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January 10, 2006

Bidding for Public Broadcasting Service -- A Way of Market Test

Takatoshi ITO (Professor, University of Tokyo)

Broadcasting service is in a big controversy. The problem of a large number of households not paying subscription fees to NHK (Japan Broadcasting Corporation) has taken the method of management and the form of service of NHK, or the public TV broadcasting system in general, into the political arena.

It is apparent that a large portion of the programs NHK puts on the air can be covered by commercial broadcasters. A good example is the live broadcasting of U.S. major league baseball games. Although it is enjoyable to watch athletes like Ichiro and Matsui play in real-time, it is very questionable whether such a program needs to be funded by legally obliged subscriptions collected from all households with TVs. On the other hand, it is the responsibility of NHK to broadcast overseas -- to send out information from Japan. Currently NHK neither supports Japanese business people abroad nor serves as a platform to transmit important business information, intellectual opinions and views out of Japan.

What would be the basic level of "public-ness" required in broadcasting? In cases of emergency such as earthquakes and tsunamis, a public broadcasting system could function to minimize damage and calm social anxieties. But in such cases it is difficult to specify who the receivers are and the levels of benefit they obtained from the programs, which makes it inappropriate to charge the receivers in accordance with the time they tuned in. The existence of a public broadcasting function supported by the government thus may be justified. But even still, it does not seem necessary for the government to own and run broadcasting facilities using tax money. The programs currently offered by NHK far surpass the necessary level of "public-ness" in broadcasting.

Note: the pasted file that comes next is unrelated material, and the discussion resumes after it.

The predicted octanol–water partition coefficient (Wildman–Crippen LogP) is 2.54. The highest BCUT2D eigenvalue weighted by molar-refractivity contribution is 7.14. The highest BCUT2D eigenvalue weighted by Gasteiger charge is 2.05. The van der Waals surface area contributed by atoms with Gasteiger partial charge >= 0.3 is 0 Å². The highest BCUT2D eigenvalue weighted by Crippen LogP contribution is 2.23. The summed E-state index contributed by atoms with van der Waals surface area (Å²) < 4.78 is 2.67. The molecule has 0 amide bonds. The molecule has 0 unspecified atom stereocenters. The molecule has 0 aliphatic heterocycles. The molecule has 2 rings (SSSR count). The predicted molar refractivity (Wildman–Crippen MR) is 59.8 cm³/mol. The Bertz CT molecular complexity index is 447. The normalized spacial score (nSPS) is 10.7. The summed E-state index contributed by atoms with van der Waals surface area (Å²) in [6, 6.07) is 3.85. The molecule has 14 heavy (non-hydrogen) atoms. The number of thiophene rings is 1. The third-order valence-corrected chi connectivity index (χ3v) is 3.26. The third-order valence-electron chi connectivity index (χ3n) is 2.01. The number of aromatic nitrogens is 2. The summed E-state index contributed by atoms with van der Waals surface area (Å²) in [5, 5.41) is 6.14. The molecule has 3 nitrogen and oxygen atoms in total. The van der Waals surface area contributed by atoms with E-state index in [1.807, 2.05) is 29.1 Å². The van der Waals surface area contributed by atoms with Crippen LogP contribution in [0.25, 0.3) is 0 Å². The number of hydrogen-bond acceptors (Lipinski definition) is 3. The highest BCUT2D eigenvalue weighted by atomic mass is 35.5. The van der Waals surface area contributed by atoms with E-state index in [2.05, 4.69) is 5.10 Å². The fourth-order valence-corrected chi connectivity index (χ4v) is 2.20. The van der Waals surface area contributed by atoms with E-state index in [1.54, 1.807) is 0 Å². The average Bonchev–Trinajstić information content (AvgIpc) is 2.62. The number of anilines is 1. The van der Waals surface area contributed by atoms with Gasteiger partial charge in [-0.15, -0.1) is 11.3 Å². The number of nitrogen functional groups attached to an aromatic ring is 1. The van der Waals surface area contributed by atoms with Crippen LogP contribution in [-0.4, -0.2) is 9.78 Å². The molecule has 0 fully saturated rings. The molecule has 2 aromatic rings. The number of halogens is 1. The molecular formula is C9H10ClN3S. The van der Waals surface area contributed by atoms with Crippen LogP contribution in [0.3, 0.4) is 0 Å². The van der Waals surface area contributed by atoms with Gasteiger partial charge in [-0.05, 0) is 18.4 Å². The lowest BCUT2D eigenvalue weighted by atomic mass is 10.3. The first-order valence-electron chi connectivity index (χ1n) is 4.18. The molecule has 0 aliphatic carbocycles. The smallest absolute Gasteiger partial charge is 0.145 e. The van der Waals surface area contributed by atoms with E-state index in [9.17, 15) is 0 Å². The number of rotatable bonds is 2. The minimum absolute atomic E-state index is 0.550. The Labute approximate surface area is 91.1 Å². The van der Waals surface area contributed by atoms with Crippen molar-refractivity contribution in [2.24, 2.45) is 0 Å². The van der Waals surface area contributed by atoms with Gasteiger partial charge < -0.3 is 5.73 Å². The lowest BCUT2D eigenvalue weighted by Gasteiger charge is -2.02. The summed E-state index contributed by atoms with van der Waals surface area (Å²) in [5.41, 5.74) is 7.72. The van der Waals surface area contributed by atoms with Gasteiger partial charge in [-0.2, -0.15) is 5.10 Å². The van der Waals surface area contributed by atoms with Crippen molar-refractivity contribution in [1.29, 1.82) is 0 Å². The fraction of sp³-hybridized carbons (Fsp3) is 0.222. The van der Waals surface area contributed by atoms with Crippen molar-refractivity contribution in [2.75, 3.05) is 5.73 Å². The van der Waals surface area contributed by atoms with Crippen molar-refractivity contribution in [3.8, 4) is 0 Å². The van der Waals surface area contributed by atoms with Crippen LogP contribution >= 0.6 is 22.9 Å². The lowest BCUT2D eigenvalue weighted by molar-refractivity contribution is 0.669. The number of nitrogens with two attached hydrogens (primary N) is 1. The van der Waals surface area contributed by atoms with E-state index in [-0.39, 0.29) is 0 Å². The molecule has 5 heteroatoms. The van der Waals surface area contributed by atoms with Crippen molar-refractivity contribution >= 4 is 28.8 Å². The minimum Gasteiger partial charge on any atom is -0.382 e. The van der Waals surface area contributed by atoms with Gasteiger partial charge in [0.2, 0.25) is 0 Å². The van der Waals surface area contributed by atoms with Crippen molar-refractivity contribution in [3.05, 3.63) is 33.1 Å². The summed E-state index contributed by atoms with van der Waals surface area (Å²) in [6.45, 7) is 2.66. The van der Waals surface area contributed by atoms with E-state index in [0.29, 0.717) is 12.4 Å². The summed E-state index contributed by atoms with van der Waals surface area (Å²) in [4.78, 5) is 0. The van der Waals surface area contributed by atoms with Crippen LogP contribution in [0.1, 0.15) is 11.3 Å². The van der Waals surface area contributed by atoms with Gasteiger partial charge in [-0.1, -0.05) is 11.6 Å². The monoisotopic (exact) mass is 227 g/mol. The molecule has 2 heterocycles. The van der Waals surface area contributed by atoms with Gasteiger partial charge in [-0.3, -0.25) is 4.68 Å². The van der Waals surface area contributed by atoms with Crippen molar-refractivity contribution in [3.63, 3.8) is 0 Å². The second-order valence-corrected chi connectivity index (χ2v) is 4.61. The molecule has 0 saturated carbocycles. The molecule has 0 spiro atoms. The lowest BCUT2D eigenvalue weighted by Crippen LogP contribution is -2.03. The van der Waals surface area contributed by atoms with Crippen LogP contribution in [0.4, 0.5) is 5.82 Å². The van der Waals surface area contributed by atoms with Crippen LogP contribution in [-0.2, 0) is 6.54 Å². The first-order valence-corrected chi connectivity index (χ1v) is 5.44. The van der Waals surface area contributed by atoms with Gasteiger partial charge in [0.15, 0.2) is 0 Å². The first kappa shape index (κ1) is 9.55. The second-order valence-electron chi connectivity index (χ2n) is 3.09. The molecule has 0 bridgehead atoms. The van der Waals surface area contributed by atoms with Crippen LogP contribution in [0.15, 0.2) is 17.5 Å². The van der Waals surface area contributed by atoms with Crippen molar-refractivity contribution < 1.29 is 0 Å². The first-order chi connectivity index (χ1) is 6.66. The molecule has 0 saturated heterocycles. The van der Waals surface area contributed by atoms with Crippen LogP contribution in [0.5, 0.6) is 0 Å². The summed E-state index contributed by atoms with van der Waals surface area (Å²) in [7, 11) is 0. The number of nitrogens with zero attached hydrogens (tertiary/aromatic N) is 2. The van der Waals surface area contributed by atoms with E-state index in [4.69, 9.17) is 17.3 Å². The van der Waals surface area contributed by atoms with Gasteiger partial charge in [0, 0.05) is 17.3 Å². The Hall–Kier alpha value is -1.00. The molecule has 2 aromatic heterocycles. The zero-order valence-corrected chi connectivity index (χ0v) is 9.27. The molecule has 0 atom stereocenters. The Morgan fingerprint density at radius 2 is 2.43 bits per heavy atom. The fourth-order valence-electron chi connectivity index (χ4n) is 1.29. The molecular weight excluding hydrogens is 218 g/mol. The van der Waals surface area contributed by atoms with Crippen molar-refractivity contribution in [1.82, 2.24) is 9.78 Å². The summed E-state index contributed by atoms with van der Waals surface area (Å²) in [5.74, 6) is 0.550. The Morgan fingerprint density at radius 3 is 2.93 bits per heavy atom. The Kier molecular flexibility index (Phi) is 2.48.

Suggestion for Reform

I would like to make the following suggestion. As explained above, there are some types of programs that can clearly be categorized as public service, and as such, should be supported by small fees collected from a broad base. It would make it equitable, then, if certain fees were to be collected from the sales of television sets in the form of a public broadcasting cooperation fee, which would enable it to be collected from a broad scope of beneficiaries.

In 2004, 8.7 million television sets were sold in Japan. Collecting, for example, 15,000 yen per television set (about a year's worth of current NHK subscription fee) would amount to 130 billion yen. Use this money to pay for a public broadcasting service borne by an existing TV station, which would have won the bid to provide it. Terms and conditions such as the level and volume of regular news reports, limits on the amount of commercials transmitted, obligation to televise legal election campaign broadcasts, required quota for educational programs, and the framework of reporting in emergencies would be stipulated as a part of a long-term contract -- for example, a 3 year-contract-- between the government and a TV station. The package would be put to public tender and the winner would utilize fees collected by the government for providing the public broadcasting. NHK would have to compete against other commercial TV stations if it wants to win.

NHK currently receives 640 billion yen through subscription fees. If NHK were to win the bid and continue "public broadcasting," it means that its business would shrink to one-fifth of the current volume.

It seems possible for NHK to maintain the two (general and educational) channels with this budget if costs were cut. Satellite broadcasting would probably be converted to be supported by commercials, or provide scrambled pay-TV programs. NHK should be able to survive by pursuing synergy effects of satellite and surface broadcasts.

At the same time, overseas broadcasting facilities must be strengthened, which should be in the form of opinion and information dissemination originating from Japan that provides 24-hour news in English and Japanese. It should also be put to tender for running such services with respect to what it costs to the government. Sales efforts should be made so that services should be carried by foreign cable TV networks. Such services, with core programs to provide news from Japan and Asia, should aim to function as the "Asian CNN." If not Japan, China is certain to start such a service before long. Providing such service is indeed a project with a supreme level of "public-ness."

(The original Japanese article appeared in the December 24, 2003 issue of Weekly Toyo Keizai)

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